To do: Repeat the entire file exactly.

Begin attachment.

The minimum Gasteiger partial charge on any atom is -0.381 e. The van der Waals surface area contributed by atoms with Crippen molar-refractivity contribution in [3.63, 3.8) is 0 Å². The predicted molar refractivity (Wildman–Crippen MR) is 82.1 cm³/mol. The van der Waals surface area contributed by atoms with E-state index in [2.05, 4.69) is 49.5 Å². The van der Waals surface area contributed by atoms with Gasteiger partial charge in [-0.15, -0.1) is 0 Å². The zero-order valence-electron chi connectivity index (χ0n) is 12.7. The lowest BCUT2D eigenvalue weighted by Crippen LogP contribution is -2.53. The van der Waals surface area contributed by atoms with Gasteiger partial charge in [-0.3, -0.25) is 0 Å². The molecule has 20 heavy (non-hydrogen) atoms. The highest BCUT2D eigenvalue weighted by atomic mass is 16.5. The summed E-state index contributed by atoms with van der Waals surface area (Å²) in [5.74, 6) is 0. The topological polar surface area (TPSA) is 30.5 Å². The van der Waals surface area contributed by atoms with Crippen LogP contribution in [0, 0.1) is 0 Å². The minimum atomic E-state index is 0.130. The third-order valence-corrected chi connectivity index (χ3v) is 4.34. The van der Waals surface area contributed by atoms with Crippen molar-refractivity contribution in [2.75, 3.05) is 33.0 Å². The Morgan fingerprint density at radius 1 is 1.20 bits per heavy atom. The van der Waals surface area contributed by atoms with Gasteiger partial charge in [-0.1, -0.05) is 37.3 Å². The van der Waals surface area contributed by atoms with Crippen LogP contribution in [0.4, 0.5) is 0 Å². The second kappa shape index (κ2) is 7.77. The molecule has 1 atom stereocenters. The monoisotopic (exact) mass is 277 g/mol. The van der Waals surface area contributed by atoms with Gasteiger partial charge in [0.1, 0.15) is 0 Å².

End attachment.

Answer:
The minimum Gasteiger partial charge on any atom is -0.381 e. The van der Waals surface area contributed by atoms with Crippen molar-refractivity contribution in [3.63, 3.8) is 0 Å². The predicted molar refractivity (Wildman–Crippen MR) is 82.1 cm³/mol. The van der Waals surface area contributed by atoms with E-state index in [2.05, 4.69) is 49.5 Å². The van der Waals surface area contributed by atoms with Gasteiger partial charge in [-0.15, -0.1) is 0 Å². The zero-order valence-electron chi connectivity index (χ0n) is 12.7. The lowest BCUT2D eigenvalue weighted by Crippen LogP contribution is -2.53. The van der Waals surface area contributed by atoms with Gasteiger partial charge in [-0.3, -0.25) is 0 Å². The molecule has 20 heavy (non-hydrogen) atoms. The highest BCUT2D eigenvalue weighted by atomic mass is 16.5. The summed E-state index contributed by atoms with van der Waals surface area (Å²) in [5.74, 6) is 0. The topological polar surface area (TPSA) is 30.5 Å². The van der Waals surface area contributed by atoms with Crippen LogP contribution in [0, 0.1) is 0 Å². The minimum atomic E-state index is 0.130. The third-order valence-corrected chi connectivity index (χ3v) is 4.34. The van der Waals surface area contributed by atoms with Crippen molar-refractivity contribution in [2.75, 3.05) is 33.0 Å². The Morgan fingerprint density at radius 1 is 1.20 bits per heavy atom. The van der Waals surface area contributed by atoms with Gasteiger partial charge in [-0.1, -0.05) is 37.3 Å². The van der Waals surface area contributed by atoms with Crippen LogP contribution in [0.4, 0.5) is 0 Å². The second kappa shape index (κ2) is 7.77. The molecule has 1 atom stereocenters. The monoisotopic (exact) mass is 277 g/mol. The van der Waals surface area contributed by atoms with Gasteiger partial charge in [0.1, 0.15) is 0 Å².